BETHLEHEM (Reuters) - Italian Prime Minister Silvio Berlusconi travelled along the road from Jerusalem to Bethlehem on Wednesday but failed to notice its most talked-about landmark -- an eight-meter (25-foot) high Israeli security wall.
“I‘m going to let you down because I didn’t notice,” Berlusconi told an Italian journalist who asked him about his impressions of the concrete barrier at a joint news conference with his host, Palestinian President Mahmoud Abbas.
Protocol obliged Berlusconi to get out in the cold and rain to switch from an Israeli car to a Palestinian one at the Israeli checkpoint in the wall, where a steel gate controls access to and from the West Bank, Palestinian sources confirmed.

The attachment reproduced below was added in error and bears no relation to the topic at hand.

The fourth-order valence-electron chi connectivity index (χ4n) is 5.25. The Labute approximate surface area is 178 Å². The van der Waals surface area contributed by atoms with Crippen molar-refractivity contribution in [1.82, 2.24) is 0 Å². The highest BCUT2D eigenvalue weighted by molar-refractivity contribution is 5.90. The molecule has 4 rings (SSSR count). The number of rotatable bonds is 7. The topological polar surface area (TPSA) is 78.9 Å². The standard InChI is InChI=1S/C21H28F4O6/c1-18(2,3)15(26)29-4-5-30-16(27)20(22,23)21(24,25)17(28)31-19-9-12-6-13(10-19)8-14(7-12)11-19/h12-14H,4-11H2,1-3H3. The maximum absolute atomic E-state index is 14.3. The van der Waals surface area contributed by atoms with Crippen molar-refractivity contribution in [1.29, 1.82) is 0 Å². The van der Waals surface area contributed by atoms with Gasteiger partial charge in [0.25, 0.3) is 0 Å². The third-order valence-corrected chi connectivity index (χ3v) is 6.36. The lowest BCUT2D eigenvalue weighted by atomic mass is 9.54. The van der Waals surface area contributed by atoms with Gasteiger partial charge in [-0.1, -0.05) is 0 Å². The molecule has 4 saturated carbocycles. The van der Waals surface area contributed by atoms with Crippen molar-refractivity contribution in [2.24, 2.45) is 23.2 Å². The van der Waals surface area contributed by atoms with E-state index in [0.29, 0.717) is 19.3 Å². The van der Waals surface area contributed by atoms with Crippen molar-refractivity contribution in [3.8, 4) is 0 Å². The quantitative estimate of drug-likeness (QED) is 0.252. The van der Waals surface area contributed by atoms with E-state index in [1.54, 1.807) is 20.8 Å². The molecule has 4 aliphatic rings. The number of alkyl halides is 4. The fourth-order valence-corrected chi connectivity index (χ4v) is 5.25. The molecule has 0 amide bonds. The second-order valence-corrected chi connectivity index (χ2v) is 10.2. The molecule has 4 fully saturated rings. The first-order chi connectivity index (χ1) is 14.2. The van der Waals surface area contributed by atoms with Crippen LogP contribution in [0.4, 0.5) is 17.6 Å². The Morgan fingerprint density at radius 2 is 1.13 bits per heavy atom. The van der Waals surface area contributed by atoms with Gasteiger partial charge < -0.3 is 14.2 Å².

However, the Italian leader said he had not paid attention.
“I was getting my thoughts in order on what I would I would say to the president,” he said. “I apologize for that.”
The wall at Bethlehem is part of a long barrier constructed mainly of security fencing, which Israel says is necessary to prevent armed Palestinian militants and suicide bombers from reaching its cities from the West Bank.
High-profile visitors to Bethlehem’s Church of the Nativity, where Christians believe Jesus was born, are often invited to inspect the graffiti-covered wall.
Pope Benedict, who visited in May, said it was “a stark reminder of the stalemate” in relations between Israel and the Palestinians.
Palestinians say the barrier is not about Israel ensuring its security but a means of grabbing West Bank land for itself.
Reporting by Valentina Rusconi and Douglas Hamilton; writing by Douglas Hamilton; editing by Andrew Dobbie